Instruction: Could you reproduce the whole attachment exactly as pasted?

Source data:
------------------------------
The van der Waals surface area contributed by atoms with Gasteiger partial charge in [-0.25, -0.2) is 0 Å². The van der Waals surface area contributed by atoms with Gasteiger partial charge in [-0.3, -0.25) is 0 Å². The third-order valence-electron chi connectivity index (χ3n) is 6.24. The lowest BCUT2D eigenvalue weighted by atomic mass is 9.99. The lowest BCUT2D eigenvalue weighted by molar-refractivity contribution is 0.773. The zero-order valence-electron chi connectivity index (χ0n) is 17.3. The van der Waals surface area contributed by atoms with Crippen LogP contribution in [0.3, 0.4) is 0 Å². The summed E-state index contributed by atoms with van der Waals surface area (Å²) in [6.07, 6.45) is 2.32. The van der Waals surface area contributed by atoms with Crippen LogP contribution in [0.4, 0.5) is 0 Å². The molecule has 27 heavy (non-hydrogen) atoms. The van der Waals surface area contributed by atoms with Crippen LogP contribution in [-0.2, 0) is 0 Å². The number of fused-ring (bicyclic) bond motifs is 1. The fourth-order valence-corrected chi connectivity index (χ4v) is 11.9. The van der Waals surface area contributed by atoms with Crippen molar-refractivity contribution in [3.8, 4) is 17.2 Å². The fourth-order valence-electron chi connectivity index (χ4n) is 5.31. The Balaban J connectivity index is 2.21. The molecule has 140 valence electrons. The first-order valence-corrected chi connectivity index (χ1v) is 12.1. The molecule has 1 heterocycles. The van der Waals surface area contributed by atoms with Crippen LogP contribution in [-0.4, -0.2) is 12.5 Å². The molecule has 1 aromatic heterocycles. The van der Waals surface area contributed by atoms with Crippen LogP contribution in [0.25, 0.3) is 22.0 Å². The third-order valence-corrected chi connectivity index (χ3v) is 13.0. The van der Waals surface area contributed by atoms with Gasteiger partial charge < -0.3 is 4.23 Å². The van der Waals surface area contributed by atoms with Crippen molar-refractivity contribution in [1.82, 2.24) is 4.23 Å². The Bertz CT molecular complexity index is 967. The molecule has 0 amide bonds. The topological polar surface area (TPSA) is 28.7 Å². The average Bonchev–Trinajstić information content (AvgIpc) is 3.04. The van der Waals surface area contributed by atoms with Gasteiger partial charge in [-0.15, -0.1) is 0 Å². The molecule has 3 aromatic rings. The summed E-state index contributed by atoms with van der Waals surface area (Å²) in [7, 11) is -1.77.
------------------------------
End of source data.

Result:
The van der Waals surface area contributed by atoms with Gasteiger partial charge in [-0.25, -0.2) is 0 Å². The van der Waals surface area contributed by atoms with Gasteiger partial charge in [-0.3, -0.25) is 0 Å². The third-order valence-electron chi connectivity index (χ3n) is 6.24. The lowest BCUT2D eigenvalue weighted by atomic mass is 9.99. The lowest BCUT2D eigenvalue weighted by molar-refractivity contribution is 0.773. The zero-order valence-electron chi connectivity index (χ0n) is 17.3. The van der Waals surface area contributed by atoms with Crippen LogP contribution in [0.3, 0.4) is 0 Å². The summed E-state index contributed by atoms with van der Waals surface area (Å²) in [6.07, 6.45) is 2.32. The van der Waals surface area contributed by atoms with Crippen LogP contribution in [0.4, 0.5) is 0 Å². The molecule has 27 heavy (non-hydrogen) atoms. The van der Waals surface area contributed by atoms with Crippen LogP contribution in [-0.2, 0) is 0 Å². The number of fused-ring (bicyclic) bond motifs is 1. The fourth-order valence-corrected chi connectivity index (χ4v) is 11.9. The van der Waals surface area contributed by atoms with Crippen molar-refractivity contribution in [3.8, 4) is 17.2 Å². The fourth-order valence-electron chi connectivity index (χ4n) is 5.31. The Balaban J connectivity index is 2.21. The molecule has 140 valence electrons. The first-order valence-corrected chi connectivity index (χ1v) is 12.1. The molecule has 1 heterocycles. The van der Waals surface area contributed by atoms with Crippen LogP contribution in [-0.4, -0.2) is 12.5 Å². The molecule has 1 aromatic heterocycles. The van der Waals surface area contributed by atoms with Crippen LogP contribution in [0.25, 0.3) is 22.0 Å². The third-order valence-corrected chi connectivity index (χ3v) is 13.0. The van der Waals surface area contributed by atoms with Gasteiger partial charge < -0.3 is 4.23 Å². The van der Waals surface area contributed by atoms with Crippen molar-refractivity contribution in [1.82, 2.24) is 4.23 Å². The Bertz CT molecular complexity index is 967. The molecule has 0 amide bonds. The topological polar surface area (TPSA) is 28.7 Å². The average Bonchev–Trinajstić information content (AvgIpc) is 3.04. The van der Waals surface area contributed by atoms with Gasteiger partial charge in [-0.15, -0.1) is 0 Å². The molecule has 3 aromatic rings. The summed E-state index contributed by atoms with van der Waals surface area (Å²) in [7, 11) is -1.77.